One of the earlier pioneers of humanistic psychology was Erich Fromm. Fromm coined the word “biophilia”, love of the natural world, later used extensively by evolutionist E. O. Wilson who wrote a book by the title “Biophilia” in 1984. Wilson in this book asserts that humans have “the urge to affiliate with other forms of life”, suggesting that there is an innate bond between human beings and other living systems. This concept of biophilia overlaps with the definition of Neohuamanism that expands the love of humans to the love of all the living world of plants and animals. Neohumanism however goes a step further in embracing a love of the inanimate beings as well.
Eric Fromm in his Humanist Credo in The Heart of Man: It’s Genius for Good and Evil wrote, “I believe that the man choosing progress can find a new unity through the development of all his human forces, which are produced in three orientations. These can be presented separately or together: biophilia, love for humanity and nature, and independence and freedom.” This credo reflects the concept of liberation of the intellect from dogma espoused in Shrii P. R. Sarkar’s Neohumanism Liberation of the Intellect written in 1982.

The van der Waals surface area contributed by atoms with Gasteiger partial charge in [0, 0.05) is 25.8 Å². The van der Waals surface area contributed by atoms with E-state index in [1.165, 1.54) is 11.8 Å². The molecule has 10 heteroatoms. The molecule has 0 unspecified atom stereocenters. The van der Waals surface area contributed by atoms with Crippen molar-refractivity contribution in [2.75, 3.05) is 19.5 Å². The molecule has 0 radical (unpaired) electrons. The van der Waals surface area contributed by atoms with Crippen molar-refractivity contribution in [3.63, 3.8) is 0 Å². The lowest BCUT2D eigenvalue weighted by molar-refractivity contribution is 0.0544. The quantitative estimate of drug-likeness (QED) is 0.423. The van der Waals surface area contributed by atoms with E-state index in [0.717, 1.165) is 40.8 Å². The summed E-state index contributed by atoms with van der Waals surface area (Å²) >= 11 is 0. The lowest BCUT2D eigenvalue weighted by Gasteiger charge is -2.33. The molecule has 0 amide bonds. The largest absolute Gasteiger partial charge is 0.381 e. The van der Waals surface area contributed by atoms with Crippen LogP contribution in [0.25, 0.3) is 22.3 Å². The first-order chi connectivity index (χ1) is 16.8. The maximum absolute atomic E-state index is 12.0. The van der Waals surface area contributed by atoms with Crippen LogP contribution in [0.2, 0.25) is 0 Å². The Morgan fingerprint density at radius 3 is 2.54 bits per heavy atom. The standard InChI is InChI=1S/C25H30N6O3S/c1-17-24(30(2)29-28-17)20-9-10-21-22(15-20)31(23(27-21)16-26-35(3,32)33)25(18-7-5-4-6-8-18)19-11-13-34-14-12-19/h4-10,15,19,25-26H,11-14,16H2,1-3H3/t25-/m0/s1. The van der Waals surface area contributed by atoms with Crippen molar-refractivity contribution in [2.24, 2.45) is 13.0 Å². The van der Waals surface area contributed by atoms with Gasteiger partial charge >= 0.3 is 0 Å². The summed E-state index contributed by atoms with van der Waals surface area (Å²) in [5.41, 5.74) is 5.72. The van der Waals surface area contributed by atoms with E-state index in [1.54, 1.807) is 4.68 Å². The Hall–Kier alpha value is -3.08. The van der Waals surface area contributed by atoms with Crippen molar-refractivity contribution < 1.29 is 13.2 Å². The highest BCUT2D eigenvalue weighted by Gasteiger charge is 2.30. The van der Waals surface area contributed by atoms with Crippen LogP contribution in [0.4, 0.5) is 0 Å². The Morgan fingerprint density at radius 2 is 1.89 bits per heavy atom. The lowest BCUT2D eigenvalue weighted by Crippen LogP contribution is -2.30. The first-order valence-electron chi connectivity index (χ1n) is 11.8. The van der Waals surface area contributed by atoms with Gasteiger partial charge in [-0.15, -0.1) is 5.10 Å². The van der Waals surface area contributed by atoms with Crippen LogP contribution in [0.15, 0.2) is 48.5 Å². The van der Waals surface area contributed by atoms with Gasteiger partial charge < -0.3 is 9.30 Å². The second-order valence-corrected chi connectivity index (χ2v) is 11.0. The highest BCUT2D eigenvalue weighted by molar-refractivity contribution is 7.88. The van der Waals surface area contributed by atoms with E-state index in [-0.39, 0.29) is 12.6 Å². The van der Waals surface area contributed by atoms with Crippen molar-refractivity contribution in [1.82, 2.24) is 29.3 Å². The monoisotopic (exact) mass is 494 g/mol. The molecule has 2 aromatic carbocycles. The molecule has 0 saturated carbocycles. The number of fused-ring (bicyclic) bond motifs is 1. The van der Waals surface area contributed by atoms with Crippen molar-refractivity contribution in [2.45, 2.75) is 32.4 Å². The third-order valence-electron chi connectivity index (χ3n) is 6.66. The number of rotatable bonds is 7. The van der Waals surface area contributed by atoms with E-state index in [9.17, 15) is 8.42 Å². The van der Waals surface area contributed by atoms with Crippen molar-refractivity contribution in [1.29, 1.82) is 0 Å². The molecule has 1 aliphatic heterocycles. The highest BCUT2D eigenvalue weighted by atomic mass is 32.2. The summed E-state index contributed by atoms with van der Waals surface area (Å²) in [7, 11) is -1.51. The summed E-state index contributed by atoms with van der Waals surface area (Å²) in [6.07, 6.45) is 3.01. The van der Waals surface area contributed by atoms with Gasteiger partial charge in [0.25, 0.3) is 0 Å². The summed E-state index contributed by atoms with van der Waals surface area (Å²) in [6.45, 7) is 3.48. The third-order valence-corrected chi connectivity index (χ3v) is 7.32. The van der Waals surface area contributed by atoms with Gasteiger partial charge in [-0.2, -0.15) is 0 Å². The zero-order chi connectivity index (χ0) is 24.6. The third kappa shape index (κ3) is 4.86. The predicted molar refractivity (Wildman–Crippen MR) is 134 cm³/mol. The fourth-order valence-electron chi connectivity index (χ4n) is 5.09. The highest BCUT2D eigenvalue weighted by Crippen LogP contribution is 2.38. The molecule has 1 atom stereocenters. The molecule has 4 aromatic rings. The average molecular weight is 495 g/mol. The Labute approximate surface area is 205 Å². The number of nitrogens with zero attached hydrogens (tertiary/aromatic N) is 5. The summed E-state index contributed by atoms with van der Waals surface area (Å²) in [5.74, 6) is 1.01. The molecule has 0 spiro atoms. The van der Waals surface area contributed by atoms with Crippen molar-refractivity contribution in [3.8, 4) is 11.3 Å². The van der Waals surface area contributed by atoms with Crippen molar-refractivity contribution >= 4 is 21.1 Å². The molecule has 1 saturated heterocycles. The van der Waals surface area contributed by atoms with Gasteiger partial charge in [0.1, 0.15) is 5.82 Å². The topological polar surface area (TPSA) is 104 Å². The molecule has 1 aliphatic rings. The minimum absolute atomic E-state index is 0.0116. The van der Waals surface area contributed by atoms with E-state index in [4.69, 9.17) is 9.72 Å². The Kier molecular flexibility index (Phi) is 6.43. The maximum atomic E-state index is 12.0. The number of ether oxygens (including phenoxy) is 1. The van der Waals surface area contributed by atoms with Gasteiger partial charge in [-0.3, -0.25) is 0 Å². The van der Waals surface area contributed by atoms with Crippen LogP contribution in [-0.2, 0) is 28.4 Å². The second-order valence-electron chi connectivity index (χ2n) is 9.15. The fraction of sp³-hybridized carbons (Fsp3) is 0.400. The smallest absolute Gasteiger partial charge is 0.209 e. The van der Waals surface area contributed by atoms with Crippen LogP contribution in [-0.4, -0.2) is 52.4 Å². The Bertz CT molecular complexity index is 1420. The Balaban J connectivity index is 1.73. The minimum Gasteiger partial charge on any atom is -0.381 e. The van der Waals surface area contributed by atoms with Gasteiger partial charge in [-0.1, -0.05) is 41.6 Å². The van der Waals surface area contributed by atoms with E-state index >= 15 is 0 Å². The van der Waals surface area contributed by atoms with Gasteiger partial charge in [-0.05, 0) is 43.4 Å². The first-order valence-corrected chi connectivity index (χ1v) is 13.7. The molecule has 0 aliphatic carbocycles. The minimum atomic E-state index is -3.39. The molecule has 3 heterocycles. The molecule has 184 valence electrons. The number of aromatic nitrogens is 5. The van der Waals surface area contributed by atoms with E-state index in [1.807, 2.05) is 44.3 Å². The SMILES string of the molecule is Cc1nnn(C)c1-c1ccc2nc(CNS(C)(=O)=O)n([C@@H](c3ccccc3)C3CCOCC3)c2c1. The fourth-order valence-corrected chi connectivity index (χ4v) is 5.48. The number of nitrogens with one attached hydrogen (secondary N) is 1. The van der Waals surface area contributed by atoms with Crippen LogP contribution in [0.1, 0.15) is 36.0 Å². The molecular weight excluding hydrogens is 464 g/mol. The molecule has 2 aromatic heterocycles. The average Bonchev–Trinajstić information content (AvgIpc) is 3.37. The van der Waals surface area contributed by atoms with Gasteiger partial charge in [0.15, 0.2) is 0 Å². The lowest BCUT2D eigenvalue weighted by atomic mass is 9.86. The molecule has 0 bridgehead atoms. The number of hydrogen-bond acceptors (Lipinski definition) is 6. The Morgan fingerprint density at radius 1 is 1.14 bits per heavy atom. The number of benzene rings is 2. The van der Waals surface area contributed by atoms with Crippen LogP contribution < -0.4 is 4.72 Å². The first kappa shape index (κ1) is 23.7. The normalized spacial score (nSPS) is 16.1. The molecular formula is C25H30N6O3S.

Fromm included “unity”, a sense of oneness between one person and the natural and human world in his eight basic needs of relatedness, transcendence, rootedness, sense of identity, frame of orientation, excitation and stimulation, unity, and effectiveness.
Maslow described his approach to developing the hierarchy of human needs as Humanistic Psychology that focused on the positive and healthy side of human nature as opposed to the pathological. In his book, Towards a Psychology of Being, in 1968 he stated, “It is as if Freud supplied us the sick half of psychology and we must now fill it out with the healthy half.” In his hierarchy of needs he believed that the basic physiological needs should be met first followed by the needs for security and safety, then love and belonging, then self esteem, cognitive, aesthetic and finally self realization.
Maslow and the humanistic psychologists believed that every person has a strong desire to realize their full potential and to reach a level of self-actualization. Maslow’s concept of a self- actualized person included honesty, benevolence, sense of wholeness and unity, perfectionistic striving and experiencing many peak experiences but no concept of “self realization” in the spiritual sense of liberation or salvation in becoming one with pure consciousness. Maslow later in his life concluded that self-actualization was not an automatic consequence of satisfying other human needs.